Women make up 51 percent of the population of the United States. However, they make up just 17 percent of Congress.
In case you’re not paying attention, that disparity is not something to be proud of. Countries such as Rwanda, Nepal, Sudan, Iraq, Pakistan and China—not exactly known for progressive stances on women’s rights—have a higher percentage of women in their national parliaments than the United States does.
And come Nov. 3, the picture might be even more dire. According to an analysis at Daily Kos, women of both parties are at risk of losing their races, and the worst-case scenario is a loss of 11 women in both chambers. When there are only 90 to start with, such a loss is devastating.
This can’t be taken as anything other than a call to action. It’s unconscionable that men have such a disproportionate role in decision-making, on both the state and national levels. We must act to encourage and support more female candidates.
The 2012 Project is doing just that. A campaign of Rutgers University’s Center for American Women and Politics, the 2012 Project aims to recruit women of all political stripes from underrepresented fields to run for office. It is focusing attention on women older than 45, who usually have more experience in their professions and whose families are grown.
For the record, I do believe women of both parties should have seats at the table. However, they should be women in the vein of Kay Bailey Hutchinson, Elizabeth Dole, Olympia Snowe and Susan Collins. Although I don’t always agree with their views, they have put in decades of service in their careers. I’m not in favor of nominating candidates such as Sarah Palin, Christine O’Donnell or Sharron Angle, who all seem to be running for office on a lark and never name any actual policy ideas. Sarah Palin didn’t serve even a full term as governor of Alaska, and make no mistake: She quit not because her “celebrity” was becoming a distraction to the office but because she could make more money by traveling the country giving speeches. Most politicians have a talent for equivocation, but Palin raises it to an art form. She has such a loose grasp of reality that blogger Andrew Sullivan (who is no liberal) of “The Daily Dish” has a regular segment called “The Odd Lies of Sarah Palin.” Those lies number in the 40s now. She also refuses to communicate except via Fox News, Facebook or Twitter—and Republicans are seriously considering her as a candidate for 2012?
Christine O’Donnell seems to have a similar problem with the truth. She can’t quite figure out from what college—or when—she graduated. During a debate with opponent Chris Coons, she couldn’t name a Supreme Court case she disagreed with. And this is one of the stupidest things I’ve ever heard a politician say:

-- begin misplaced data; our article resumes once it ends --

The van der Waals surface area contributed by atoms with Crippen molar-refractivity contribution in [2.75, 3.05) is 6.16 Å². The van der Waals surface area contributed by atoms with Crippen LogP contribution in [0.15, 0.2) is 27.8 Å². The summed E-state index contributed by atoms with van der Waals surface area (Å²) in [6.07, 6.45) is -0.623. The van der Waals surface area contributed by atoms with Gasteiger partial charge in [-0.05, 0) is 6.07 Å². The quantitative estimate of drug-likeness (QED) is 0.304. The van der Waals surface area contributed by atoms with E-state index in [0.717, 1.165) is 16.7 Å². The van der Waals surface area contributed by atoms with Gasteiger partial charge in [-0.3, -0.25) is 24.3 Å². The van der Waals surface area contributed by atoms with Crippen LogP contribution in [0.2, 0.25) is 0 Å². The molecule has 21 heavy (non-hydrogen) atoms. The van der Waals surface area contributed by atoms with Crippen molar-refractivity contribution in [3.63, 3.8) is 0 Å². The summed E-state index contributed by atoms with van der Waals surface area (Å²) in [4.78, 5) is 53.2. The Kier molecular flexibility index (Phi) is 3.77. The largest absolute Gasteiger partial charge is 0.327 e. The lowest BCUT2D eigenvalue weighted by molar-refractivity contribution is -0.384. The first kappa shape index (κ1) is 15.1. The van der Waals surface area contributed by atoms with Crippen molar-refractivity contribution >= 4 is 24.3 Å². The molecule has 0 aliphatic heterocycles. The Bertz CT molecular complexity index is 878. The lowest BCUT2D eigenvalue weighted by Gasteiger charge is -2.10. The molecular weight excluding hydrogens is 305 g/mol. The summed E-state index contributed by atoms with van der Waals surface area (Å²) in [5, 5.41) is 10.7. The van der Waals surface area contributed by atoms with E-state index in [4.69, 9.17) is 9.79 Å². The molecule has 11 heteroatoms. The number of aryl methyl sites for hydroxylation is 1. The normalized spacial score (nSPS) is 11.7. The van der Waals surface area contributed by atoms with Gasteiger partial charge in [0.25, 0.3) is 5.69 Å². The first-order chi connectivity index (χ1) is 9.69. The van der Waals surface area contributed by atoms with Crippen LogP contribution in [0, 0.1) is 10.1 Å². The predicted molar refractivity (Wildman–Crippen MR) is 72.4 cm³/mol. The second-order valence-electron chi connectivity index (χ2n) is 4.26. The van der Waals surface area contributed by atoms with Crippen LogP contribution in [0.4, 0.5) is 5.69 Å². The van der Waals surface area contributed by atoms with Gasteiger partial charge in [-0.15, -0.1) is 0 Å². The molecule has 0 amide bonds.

O’Donnell warned about mice with ‘fully functioning human brains.’ “Now we’re using this to start cloning humans. … They are — they are doing that here in the United States. American scientific companies are cross-breeding humans and animals and coming up with mice with fully functioning human brains.’ [O’Reilly Factor, 10/16/07]
Sharron Angle is in close competition with O’Donnell for most extreme views of the 2010 elections. She has angered the local press in Nevada by refusing to speak with them. She calls news conferences where she gives speeches and walks away without answering a single question. She also doesn’t think it would be her job as a senator to bring jobs to her home state. She thinks rape victims who get pregnant should “turn a lemon situation into lemonade” by bearing their rapists’ children. She claimed that two American cities are under Shariah law—one the cities (Frankford, Texas) doesn’t even exist. The mayor of the other, Dearborn, Mich., wrote her a letter denying his city had been taken over by Islamic extremists. Angle is also against health care reform and, in some cases, existing health care law. She thinks that because she is too old to get pregnant again, she shouldn’t be responsible for paying for other women’s pregnancies. Angle also told a roomful of Hispanic students that “some of you look a little more Asian to me.”
These women are not examples of stellar candidates. However, there are many school board members, mayors, state representatives, governors, senators, even presidents out there just waiting to be encouraged to run. So talk to your mother, daughter, sister, wife, neighbor or best friend, and urge her to enter politics. All of us will be better off for hearing from more female voices.
And if you don’t believe me, read this: Why Women Make Better Politicians